The Rape Of The Lock As A Mock Epic Poem

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In The Rape of the Lock, Alexander Pope parodies the epic tradition by using lofty language and style to describe a trivial event, such as the cutting off of a woman’s lock of hair. This type of poem is called a mock-epic and is a form of burlesque or parody. Pope makes use of the conventions of epic poetry, such as divine inspiration and partly human and divine characters, to create a humorous and satirical work. The poem is considered a perfection of the mock-epic and is rich in bad epics from the 18th century. The most crucial parallel to epic is the scene where Ariel discovers the secret longing of Belinda, which is reminiscent of a moment in Paradise Lost.

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“The Rape of the Lock”

The epic is a narrative poem of supposed divine inspiration treating of a subject of great and momentous importance for mankind, the characters of the story are partly human and partly divine, and the language and style in which the incidents are related are full of elevation and dignity.
If a long narrative poem should satisfy all the tests of epic poetry, but if the subject which is celebrated be of a trivial nature, like the cutting off a lock of a woman’s hair, which is the story that is related in Pope’s “The Rape of the Lock”, then such a poem is called a mock-epic. A mock-epic poem is supposed to be the inspiration of a Muse and the language is stilted and grandiose, but the subject is of very frivolous and of commonplace nature.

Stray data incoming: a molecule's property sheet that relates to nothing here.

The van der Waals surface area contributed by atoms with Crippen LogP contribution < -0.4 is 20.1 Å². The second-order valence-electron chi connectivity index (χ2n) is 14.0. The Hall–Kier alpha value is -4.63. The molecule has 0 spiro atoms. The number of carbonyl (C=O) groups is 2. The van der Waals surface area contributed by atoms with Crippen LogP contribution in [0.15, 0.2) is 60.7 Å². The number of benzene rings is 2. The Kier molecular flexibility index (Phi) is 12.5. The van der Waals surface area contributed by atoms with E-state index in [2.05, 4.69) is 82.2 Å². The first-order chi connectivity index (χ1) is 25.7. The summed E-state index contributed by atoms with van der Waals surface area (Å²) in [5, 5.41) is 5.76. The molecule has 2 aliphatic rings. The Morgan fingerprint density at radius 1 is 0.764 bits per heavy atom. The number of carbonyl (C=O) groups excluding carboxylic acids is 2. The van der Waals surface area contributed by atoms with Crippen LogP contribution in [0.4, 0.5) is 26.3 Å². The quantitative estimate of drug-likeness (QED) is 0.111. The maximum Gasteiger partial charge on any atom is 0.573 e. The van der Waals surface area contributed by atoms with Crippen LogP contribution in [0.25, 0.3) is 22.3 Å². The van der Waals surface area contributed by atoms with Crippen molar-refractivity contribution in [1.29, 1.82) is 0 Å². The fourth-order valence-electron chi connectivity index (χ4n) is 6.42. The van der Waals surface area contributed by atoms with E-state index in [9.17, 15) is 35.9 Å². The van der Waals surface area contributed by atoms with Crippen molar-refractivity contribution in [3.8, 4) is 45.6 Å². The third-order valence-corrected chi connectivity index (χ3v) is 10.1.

Mock-epic or mock-heroic or heroi-comical terms are applied to literary works in
which the epic or heroic tradition is ridiculed.

Characteristics of “the Rape of the Lock” as a Mock-Epic Poem


Hazlitt has called the poem ‘the perfection of the mock-epic’. It belongs to the literary type, called burlesque or parody., on a large scale. In it, not a single poem, but the whole type or style of literature is parodied; the language and thought, proper to a serious theme are reproduced in describing something ridiculous or trivial. The eighteenth Century with its passion for the ancients, was familiar with the whole epic tradition and conventions. It was rich, particularly, in bad epics itself. Pope makes the framework of his poem a parody of the epic tradition. The most crucial parallel to epic is the scene which occurs just before the cutting of the lock, when Ariel discovers the secret longing of the beautiful Belinda. He finds an earthly lover lurking in Belinda’s heart:
“Sudden he viewd, in spite of all her art,
An earthly lover lurking at her heart.
Amazed to fate, and with sigh retired.” The situation is apparently an echo of the moment in “paradise.

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The Rape Of The Lock As A Mock Epic Poem. (2018, Aug 26). Retrieved from

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